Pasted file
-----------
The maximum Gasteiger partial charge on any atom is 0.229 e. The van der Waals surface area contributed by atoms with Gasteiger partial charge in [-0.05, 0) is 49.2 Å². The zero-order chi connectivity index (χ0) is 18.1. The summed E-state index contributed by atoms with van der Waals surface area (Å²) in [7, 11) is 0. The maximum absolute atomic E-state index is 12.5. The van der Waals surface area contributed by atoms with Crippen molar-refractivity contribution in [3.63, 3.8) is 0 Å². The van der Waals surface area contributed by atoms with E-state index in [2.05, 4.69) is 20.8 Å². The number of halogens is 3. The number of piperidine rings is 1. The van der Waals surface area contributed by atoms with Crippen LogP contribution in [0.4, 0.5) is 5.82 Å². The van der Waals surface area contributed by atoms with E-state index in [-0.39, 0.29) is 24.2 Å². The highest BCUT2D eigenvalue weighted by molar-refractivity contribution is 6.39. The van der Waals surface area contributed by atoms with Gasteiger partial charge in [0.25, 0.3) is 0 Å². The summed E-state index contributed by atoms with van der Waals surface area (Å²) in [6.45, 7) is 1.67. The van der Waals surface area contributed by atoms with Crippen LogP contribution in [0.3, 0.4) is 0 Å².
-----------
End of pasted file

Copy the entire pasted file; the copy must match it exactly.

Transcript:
The maximum Gasteiger partial charge on any atom is 0.229 e. The van der Waals surface area contributed by atoms with Gasteiger partial charge in [-0.05, 0) is 49.2 Å². The zero-order chi connectivity index (χ0) is 18.1. The summed E-state index contributed by atoms with van der Waals surface area (Å²) in [7, 11) is 0. The maximum absolute atomic E-state index is 12.5. The van der Waals surface area contributed by atoms with Crippen molar-refractivity contribution in [3.63, 3.8) is 0 Å². The van der Waals surface area contributed by atoms with E-state index in [2.05, 4.69) is 20.8 Å². The number of halogens is 3. The number of piperidine rings is 1. The van der Waals surface area contributed by atoms with Crippen LogP contribution in [0.4, 0.5) is 5.82 Å². The van der Waals surface area contributed by atoms with E-state index in [-0.39, 0.29) is 24.2 Å². The highest BCUT2D eigenvalue weighted by molar-refractivity contribution is 6.39. The van der Waals surface area contributed by atoms with Gasteiger partial charge in [0.25, 0.3) is 0 Å². The summed E-state index contributed by atoms with van der Waals surface area (Å²) in [6.45, 7) is 1.67. The van der Waals surface area contributed by atoms with Crippen LogP contribution in [0.3, 0.4) is 0 Å².